HTV is the one to watch this year

smaller companies

THE dramatic technological changes sweeping the world are having a ripple effect on all quoted companies, creating a host of exciting investment opportunities, not least in entertainment. This week we tip two to watch in 1996.

HTV, now at 288p, owns the ITV franchise for Wales and the West Country. This is a sound business with strategic attractions to bidders. But HTV is also reinventing itself with amazing speed as a programme maker and rights holder, supplying a booming market with a proliferation of new media outlets - so much so that in profits terms, the ITV franchise will soon be taking a back seat.

Something similar, in terms of a new activity propelling a wider group, has happened recently with the property firm Burford Holdings and its floated leisure development, the Trocadero, at the heart of London's Piccadilly. The shares were spun off on the Alternative Investment Market (AIM) at 43p on the basis of one Trocadero share for every Burford held and are now trading at 47p. At that price, with Burford ex the Troc at 113p, the combined value is 160p against the 108p at which I recommended the whole group last May. The Troc's potential as a virtual reality theme park in one of the capital's best sites was the sexy bit driving Burford's share price and, in stand-alone form, Trocadero stock could still have a long way to run.

Trocadero is not profitable at the moment and, after taking on a large chunk of Burford's debt, remains highly geared. Wheeler-dealing chairman Nigel Wray, who put pounds 650,000 of his own money into Troc shares at the float, freely admits the company has some of the hope characteristics of a blue-sky biotech stock. But equally it has the potential to capture the imagination, particularly of tourists, if the virtual-reality-city theme park concept, with shops, cinemas, rock'n'roll restaurants and exhibitions, works well and can be rolled out elsewhere.

At the moment speculation about future performance is very much a numbers game. The company has a property core by way of a rent roll from the Troc approaching pounds 9m, which should pay its interest costs. Administrative costs are minimal, leaving the business as a highly leveraged play on earnings from the new Segaworld theme park and other attractions planned for the site. Those may include a new "super-realistic cinema", replacing the Guinness World of Records show, which itself could potentially gross pounds 7m a year. Some observers say total profits might top pounds 20m a year after tax by the turn of the century, making the shares worth buying.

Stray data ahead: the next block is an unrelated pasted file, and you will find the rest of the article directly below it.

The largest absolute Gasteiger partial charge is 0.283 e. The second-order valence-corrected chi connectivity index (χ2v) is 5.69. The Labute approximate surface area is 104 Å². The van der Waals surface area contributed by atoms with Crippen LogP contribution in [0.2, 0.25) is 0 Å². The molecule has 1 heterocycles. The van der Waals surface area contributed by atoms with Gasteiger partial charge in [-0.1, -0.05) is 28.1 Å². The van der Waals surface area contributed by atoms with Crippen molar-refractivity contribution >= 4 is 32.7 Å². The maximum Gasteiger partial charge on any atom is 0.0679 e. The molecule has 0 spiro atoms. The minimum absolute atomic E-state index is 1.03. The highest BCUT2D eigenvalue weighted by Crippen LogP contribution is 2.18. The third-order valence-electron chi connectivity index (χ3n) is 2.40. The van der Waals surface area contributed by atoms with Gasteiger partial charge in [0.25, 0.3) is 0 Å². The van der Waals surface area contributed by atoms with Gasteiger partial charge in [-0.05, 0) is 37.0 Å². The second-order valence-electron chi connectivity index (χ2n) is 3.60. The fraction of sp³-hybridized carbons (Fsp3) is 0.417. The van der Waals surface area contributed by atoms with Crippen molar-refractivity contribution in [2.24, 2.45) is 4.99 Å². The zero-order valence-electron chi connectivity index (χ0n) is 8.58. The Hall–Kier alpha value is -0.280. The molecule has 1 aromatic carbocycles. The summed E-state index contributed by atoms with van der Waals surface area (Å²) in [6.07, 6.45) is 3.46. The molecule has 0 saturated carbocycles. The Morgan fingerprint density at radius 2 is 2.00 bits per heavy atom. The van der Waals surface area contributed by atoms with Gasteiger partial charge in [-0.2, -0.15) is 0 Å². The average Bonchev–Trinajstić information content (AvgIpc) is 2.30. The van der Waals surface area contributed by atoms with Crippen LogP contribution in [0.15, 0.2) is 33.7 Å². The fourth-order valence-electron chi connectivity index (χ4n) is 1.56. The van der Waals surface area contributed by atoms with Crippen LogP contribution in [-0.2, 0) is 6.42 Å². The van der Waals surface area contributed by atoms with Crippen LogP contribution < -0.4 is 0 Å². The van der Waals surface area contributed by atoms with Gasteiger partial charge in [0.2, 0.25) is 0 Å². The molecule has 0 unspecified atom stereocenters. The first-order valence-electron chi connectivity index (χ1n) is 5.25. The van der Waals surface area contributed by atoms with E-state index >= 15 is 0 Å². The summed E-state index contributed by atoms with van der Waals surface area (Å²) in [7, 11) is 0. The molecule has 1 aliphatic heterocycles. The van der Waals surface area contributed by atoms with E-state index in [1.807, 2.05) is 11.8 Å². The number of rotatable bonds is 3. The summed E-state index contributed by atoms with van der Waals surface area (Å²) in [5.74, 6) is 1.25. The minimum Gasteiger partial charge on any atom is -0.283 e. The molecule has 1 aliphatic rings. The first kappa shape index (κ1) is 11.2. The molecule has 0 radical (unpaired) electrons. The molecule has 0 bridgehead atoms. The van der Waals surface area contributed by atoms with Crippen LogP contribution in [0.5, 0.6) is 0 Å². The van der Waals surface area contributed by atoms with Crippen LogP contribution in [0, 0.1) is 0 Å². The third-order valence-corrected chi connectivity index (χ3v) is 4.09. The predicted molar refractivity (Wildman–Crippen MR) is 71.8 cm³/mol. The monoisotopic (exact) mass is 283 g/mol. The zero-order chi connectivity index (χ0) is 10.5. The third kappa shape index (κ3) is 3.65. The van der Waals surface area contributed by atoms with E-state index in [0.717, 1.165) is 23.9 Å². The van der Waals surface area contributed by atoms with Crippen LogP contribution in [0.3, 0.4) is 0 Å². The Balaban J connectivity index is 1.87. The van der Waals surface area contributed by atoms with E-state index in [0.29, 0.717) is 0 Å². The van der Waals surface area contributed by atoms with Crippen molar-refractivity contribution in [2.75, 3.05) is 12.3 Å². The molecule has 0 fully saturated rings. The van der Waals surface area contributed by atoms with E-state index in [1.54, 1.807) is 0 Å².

HTV's investment appeal, meanwhile, has been enhanced by the planned easing of rules on ITV franchise ownership, with the old two-stations limit being replaced by a maximum 15 per cent audience share. At a stroke any of the big three, Carlton Communications, Granada or MAI, with two stations apiece, are free to snap up tiddlers like HTV, which has only a 2.8 per cent share. After the new rules, the shares leapt to more than 300p from 266p, with analysts at brokers SBC Warburg suggesting they could be worth as much as 420p a share to a bidder.

But even without a bid. HTV is probably heading higher with the spectacular success it is enjoying in building the division that buys, sells and creates programming rights. All terrestrial television groups are heading in this direction to satisfy demand for content from new media, including CD-Rom and international markets as well as new cable and satellite channels. Arguably the biggest transformation is at HTV, however, where a relatively new management team led by Chris Rowlands pushed interim profits up 120 per cent to pounds 6.1m. Profits from the rights division fuelled the rise, tripling to pounds 2.1m.

HTV was in dire straits in 1992 and has been rationalised and refocused under Rowlands. More good news, however, is that the programming boom has barely begun, with HTV insiders talking of rights division profits quadrupling by the end of the century. Back-of-an-envelope calculations suggest that profits for the whole group could be of the order of pounds 30m by 2000 against 1994's pounds 7.3m and the pounds 12.5m the market expects for 1995. The current pounds 250m capitalisation may not seem cheap, but growth prospects give an idea how bidding may escalate if predators strike this year when the proposed new broadcasting bill becomes law. Investors who can buy near or below 300p or who accumulate the stock on any down days should do well.

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